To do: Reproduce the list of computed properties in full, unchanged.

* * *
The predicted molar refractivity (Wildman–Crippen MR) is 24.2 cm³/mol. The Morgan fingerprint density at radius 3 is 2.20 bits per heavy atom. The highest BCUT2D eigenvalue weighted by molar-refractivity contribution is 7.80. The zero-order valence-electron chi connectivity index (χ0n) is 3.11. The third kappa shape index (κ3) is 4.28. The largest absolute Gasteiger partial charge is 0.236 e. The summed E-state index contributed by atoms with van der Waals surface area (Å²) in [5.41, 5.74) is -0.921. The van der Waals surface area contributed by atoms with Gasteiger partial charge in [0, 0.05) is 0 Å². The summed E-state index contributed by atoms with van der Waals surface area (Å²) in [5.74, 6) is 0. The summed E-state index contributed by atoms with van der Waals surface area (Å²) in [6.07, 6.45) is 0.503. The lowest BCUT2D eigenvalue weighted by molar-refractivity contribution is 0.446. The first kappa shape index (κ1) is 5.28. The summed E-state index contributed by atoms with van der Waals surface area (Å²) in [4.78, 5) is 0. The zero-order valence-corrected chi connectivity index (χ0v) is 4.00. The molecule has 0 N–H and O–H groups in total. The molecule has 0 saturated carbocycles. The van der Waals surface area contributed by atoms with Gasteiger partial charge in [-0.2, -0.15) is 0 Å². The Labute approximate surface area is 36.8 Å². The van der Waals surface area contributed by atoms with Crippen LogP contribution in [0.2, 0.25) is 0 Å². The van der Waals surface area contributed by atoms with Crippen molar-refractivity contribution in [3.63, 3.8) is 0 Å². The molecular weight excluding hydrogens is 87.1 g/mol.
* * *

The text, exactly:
The predicted molar refractivity (Wildman–Crippen MR) is 24.2 cm³/mol. The Morgan fingerprint density at radius 3 is 2.20 bits per heavy atom. The highest BCUT2D eigenvalue weighted by molar-refractivity contribution is 7.80. The zero-order valence-electron chi connectivity index (χ0n) is 3.11. The third kappa shape index (κ3) is 4.28. The largest absolute Gasteiger partial charge is 0.236 e. The summed E-state index contributed by atoms with van der Waals surface area (Å²) in [5.41, 5.74) is -0.921. The van der Waals surface area contributed by atoms with Gasteiger partial charge in [0, 0.05) is 0 Å². The summed E-state index contributed by atoms with van der Waals surface area (Å²) in [5.74, 6) is 0. The summed E-state index contributed by atoms with van der Waals surface area (Å²) in [6.07, 6.45) is 0.503. The lowest BCUT2D eigenvalue weighted by molar-refractivity contribution is 0.446. The first kappa shape index (κ1) is 5.28. The summed E-state index contributed by atoms with van der Waals surface area (Å²) in [4.78, 5) is 0. The zero-order valence-corrected chi connectivity index (χ0v) is 4.00. The molecule has 0 N–H and O–H groups in total. The molecule has 0 saturated carbocycles. The van der Waals surface area contributed by atoms with Gasteiger partial charge in [-0.2, -0.15) is 0 Å². The Labute approximate surface area is 36.8 Å². The van der Waals surface area contributed by atoms with Crippen LogP contribution in [0.2, 0.25) is 0 Å². The van der Waals surface area contributed by atoms with Crippen molar-refractivity contribution in [3.63, 3.8) is 0 Å². The molecular weight excluding hydrogens is 87.1 g/mol.